Euro break up?

This video is well worth watching.   Hendry lays out a highly plausible scenario, with the PIGS (Portugal, Italy, Greece and Spain) finding the devastation in their economies caused by the euro discipline to be unsustainable.

The problem is, God only knows what would happen if the euro broke up.  Years ago, right after the euro went into effect, I asked a Brit what he thought were the odds that it would fail.  He didn’t really get my question, and so I had to clarify–what were the odds that the member countries would shortly abandon the euro and return to their own national currencies.   Mind you, something very like that had happened with an earlier, less drastic attempt at European monetary union, based on a managed mutual peg.

The Brit said it was impossible for this to happen with the Euro, he said that the result of a country attempting to leave the Euro would be war to force the departing country back onto the Euro.  Yes, this is what he said!

If the PIGS leave the Euro, would the Euro appreciate or depreciate against the dollar?  Unfortunately, there is no way to know,without supposing the monetary policy that would be undertaken by the rump ECB, and by the central banks of the PIGS.  Surely, in the short term, the value of the Euro against the dollar would be crushed, due to the intense economic and political agony that this event would herald.  The volatility of currencies, debt valuation and interest rates would be mind-boggling, in the run-up to such an event, and in the immediate aftermath.   If one were to position oneself to profit on such an event, betting on volatility would be the way to go.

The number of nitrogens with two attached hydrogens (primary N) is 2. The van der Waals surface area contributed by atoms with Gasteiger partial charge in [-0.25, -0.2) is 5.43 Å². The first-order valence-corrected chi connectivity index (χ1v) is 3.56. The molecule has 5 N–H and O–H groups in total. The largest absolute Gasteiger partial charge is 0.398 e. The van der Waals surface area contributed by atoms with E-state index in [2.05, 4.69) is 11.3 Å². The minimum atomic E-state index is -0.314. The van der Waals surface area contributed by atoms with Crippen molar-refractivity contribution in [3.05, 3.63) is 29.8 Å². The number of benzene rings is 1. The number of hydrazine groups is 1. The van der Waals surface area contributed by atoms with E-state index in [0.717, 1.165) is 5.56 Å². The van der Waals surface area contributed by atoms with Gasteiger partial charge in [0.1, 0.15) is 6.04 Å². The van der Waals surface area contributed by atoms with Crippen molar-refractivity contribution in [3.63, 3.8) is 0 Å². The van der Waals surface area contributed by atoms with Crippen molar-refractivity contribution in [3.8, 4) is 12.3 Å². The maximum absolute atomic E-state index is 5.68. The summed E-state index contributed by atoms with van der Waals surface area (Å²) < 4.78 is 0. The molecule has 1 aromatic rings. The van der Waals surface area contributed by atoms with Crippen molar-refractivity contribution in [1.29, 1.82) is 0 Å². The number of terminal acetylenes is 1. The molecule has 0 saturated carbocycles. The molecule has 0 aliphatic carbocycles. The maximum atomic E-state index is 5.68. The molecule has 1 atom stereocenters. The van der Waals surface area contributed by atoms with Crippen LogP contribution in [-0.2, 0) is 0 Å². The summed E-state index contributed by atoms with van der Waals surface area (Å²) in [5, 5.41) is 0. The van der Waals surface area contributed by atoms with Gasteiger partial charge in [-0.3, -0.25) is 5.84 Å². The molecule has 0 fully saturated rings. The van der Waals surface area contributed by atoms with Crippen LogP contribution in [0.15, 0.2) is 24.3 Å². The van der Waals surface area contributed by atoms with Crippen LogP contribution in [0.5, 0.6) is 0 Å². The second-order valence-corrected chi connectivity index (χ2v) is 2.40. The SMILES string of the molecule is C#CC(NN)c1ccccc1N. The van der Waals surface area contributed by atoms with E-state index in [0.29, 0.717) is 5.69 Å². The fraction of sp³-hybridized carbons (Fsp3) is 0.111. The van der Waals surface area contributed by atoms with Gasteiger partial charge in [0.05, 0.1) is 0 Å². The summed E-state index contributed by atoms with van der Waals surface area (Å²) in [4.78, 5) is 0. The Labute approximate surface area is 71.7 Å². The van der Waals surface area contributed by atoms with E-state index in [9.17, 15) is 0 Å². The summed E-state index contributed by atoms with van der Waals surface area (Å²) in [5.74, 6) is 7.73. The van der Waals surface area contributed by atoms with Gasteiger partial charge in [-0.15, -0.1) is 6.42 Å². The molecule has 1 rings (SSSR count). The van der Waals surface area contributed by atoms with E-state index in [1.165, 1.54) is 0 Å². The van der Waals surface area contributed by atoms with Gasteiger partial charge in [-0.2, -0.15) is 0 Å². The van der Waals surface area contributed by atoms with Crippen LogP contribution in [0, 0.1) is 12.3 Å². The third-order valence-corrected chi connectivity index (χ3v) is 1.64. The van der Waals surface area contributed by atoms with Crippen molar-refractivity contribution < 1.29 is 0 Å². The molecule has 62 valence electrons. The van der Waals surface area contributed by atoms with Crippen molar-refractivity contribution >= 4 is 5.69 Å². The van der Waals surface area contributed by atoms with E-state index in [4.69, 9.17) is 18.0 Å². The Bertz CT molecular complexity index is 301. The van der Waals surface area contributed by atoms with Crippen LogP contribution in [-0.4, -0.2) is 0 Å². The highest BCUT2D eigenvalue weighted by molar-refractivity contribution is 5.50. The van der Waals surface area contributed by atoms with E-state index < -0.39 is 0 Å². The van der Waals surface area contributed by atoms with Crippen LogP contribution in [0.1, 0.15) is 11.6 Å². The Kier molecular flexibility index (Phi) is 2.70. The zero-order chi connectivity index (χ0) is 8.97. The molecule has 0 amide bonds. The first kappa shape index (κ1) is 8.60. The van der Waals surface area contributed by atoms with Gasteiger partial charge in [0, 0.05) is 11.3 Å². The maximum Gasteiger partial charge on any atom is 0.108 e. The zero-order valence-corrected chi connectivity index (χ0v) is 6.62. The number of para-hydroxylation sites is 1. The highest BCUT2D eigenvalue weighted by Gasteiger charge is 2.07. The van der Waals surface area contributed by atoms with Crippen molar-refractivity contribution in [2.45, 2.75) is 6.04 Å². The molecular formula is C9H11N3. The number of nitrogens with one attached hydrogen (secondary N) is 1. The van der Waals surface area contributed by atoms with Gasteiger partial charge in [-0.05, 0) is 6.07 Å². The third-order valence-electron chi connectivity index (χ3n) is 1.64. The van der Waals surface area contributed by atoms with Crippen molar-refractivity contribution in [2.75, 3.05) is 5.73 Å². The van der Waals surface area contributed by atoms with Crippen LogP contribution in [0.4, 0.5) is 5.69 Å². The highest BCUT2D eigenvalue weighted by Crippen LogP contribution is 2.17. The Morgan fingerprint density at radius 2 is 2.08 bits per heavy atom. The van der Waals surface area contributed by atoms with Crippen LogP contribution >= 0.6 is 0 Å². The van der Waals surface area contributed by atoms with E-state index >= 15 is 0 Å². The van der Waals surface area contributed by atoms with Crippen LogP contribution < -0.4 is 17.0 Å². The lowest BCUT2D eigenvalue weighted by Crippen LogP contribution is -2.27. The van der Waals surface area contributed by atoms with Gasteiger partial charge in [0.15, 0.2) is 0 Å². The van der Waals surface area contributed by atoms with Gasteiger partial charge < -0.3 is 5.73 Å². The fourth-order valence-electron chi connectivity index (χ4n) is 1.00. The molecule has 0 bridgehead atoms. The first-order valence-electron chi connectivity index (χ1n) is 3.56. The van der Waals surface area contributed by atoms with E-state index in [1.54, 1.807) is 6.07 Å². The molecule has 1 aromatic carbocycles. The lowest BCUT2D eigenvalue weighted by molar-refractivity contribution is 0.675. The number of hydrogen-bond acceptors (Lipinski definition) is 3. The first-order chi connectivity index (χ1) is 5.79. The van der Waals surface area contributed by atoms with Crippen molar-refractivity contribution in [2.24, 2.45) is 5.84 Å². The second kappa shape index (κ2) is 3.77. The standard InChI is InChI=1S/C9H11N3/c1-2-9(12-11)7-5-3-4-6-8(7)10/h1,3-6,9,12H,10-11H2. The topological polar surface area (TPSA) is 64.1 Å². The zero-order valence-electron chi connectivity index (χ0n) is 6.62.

Steven Hotze betrays conservatives

This is truly nauseating:  a picture of Steven Hotze holding a hatchet with the scumbag Rick Perry.  The only place this hatchet should be buried is in Rick Perry’s skull.